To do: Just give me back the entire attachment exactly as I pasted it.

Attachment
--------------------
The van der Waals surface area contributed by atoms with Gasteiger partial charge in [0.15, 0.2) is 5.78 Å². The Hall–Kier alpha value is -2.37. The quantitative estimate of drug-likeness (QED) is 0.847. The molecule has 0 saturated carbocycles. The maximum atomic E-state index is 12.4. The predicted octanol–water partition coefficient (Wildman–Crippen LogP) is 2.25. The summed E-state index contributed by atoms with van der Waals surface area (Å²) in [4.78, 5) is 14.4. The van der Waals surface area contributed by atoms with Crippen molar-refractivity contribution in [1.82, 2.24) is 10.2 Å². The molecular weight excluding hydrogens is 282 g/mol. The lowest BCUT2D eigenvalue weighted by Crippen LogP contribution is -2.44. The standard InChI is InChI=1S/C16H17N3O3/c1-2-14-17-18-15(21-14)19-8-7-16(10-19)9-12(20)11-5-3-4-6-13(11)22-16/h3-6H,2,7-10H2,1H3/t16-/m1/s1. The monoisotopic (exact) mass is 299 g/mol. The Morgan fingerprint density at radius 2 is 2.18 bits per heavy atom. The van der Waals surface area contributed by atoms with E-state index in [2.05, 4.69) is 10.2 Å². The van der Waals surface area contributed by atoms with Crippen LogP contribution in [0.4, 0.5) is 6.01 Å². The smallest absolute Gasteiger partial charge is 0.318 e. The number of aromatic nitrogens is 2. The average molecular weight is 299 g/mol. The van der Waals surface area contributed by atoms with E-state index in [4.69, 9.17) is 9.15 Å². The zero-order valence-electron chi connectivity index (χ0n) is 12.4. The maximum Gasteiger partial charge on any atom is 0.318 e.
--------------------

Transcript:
The van der Waals surface area contributed by atoms with Gasteiger partial charge in [0.15, 0.2) is 5.78 Å². The Hall–Kier alpha value is -2.37. The quantitative estimate of drug-likeness (QED) is 0.847. The molecule has 0 saturated carbocycles. The maximum atomic E-state index is 12.4. The predicted octanol–water partition coefficient (Wildman–Crippen LogP) is 2.25. The summed E-state index contributed by atoms with van der Waals surface area (Å²) in [4.78, 5) is 14.4. The van der Waals surface area contributed by atoms with Crippen molar-refractivity contribution in [1.82, 2.24) is 10.2 Å². The molecular weight excluding hydrogens is 282 g/mol. The lowest BCUT2D eigenvalue weighted by Crippen LogP contribution is -2.44. The standard InChI is InChI=1S/C16H17N3O3/c1-2-14-17-18-15(21-14)19-8-7-16(10-19)9-12(20)11-5-3-4-6-13(11)22-16/h3-6H,2,7-10H2,1H3/t16-/m1/s1. The monoisotopic (exact) mass is 299 g/mol. The Morgan fingerprint density at radius 2 is 2.18 bits per heavy atom. The van der Waals surface area contributed by atoms with E-state index in [2.05, 4.69) is 10.2 Å². The van der Waals surface area contributed by atoms with Crippen LogP contribution in [0.4, 0.5) is 6.01 Å². The smallest absolute Gasteiger partial charge is 0.318 e. The number of aromatic nitrogens is 2. The average molecular weight is 299 g/mol. The van der Waals surface area contributed by atoms with E-state index in [4.69, 9.17) is 9.15 Å². The zero-order valence-electron chi connectivity index (χ0n) is 12.4. The maximum Gasteiger partial charge on any atom is 0.318 e.